The minimal difference that can be detected between two similar stimuli is called the differential threshold, or the just noticeable difference (the j.n.d.). A nineteenth-century German scientist named Ernst Weber discovered that the j.n.d. between two stimuli was not an absolute amount, but an amount relative to the intensity of the first stimulus. Weber’s law, as it has come to be known, states that the stronger the initial stimulus, the greater the additional intensity needed for the second stimulus to be perceived as different. For example, if the price of a half gallon container of premium squeezed orange juice is $5.50, most consumers will probably not notice an increase in 25 cents, and it may take an increase of 50 cents or more before a differencial in price would be noticed. However, a 50 cent increase in the price of gasoline would be noticed very quickly by consumers because it is a significant percentage of the initial cost of gasoline.
According to Weber’s law, an additional level of stimulus equivalent to the j.n.d. must be added for the majority of people to perceive a difference between the resulting stimulus and the initial stimulus. Read the articles listed below in the order that they appear for more information.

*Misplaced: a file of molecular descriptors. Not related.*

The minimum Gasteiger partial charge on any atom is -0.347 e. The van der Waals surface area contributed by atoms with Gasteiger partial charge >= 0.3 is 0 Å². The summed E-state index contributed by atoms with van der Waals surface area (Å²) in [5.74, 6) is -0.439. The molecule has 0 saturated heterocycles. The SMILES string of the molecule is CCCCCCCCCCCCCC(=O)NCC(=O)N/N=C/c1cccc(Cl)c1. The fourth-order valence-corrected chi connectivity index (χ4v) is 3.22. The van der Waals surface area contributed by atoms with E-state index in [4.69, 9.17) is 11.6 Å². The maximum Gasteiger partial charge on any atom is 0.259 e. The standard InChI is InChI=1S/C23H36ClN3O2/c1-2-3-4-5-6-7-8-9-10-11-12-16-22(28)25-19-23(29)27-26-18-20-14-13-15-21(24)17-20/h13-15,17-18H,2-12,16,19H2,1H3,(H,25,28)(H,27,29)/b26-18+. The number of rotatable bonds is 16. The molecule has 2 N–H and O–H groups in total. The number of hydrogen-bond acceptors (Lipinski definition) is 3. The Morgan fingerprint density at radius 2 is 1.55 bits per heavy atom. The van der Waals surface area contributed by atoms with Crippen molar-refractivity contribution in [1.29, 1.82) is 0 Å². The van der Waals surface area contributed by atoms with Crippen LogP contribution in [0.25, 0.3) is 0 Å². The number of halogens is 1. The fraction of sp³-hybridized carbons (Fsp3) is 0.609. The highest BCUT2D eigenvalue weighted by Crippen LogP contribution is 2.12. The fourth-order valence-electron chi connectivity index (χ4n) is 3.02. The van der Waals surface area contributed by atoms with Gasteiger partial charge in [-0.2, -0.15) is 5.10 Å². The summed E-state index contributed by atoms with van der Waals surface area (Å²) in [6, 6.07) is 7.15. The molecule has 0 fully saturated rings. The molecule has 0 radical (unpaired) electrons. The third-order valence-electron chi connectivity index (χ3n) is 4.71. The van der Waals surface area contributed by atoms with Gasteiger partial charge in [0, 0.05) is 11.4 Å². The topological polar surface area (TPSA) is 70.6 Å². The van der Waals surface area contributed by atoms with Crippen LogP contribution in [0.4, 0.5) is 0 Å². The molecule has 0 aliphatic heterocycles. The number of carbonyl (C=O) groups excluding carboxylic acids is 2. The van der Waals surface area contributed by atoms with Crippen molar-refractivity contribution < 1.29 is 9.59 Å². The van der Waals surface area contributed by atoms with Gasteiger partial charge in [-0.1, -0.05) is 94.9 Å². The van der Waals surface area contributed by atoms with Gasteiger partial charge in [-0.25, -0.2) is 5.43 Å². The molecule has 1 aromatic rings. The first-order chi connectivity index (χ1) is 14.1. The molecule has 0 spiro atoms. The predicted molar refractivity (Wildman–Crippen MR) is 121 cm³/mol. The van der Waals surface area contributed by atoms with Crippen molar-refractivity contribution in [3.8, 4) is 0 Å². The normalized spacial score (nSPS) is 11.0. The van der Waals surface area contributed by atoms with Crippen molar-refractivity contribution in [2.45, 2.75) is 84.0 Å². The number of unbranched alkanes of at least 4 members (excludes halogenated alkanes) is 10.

This is from the book "Consumer Behavior." It's by Leon G. Schiffman and Leslie Lazar Kanuk. If you want to really know in depth information about consumer behavior, get the book.
Articles Related to Above Topic. Read in Order.
Definition of Perception. Relevance to Marketers and Advertisers
Element of Perception: Sensation: Response to Stimuli
Absolute Threshold of Sensation: Adaption to Advertising: Getting Used To Something
Sensory Adaption: Changing Advertising Campaigns To Reduce
Weber's Law: Just Noticeable Difference: Differential Threshold
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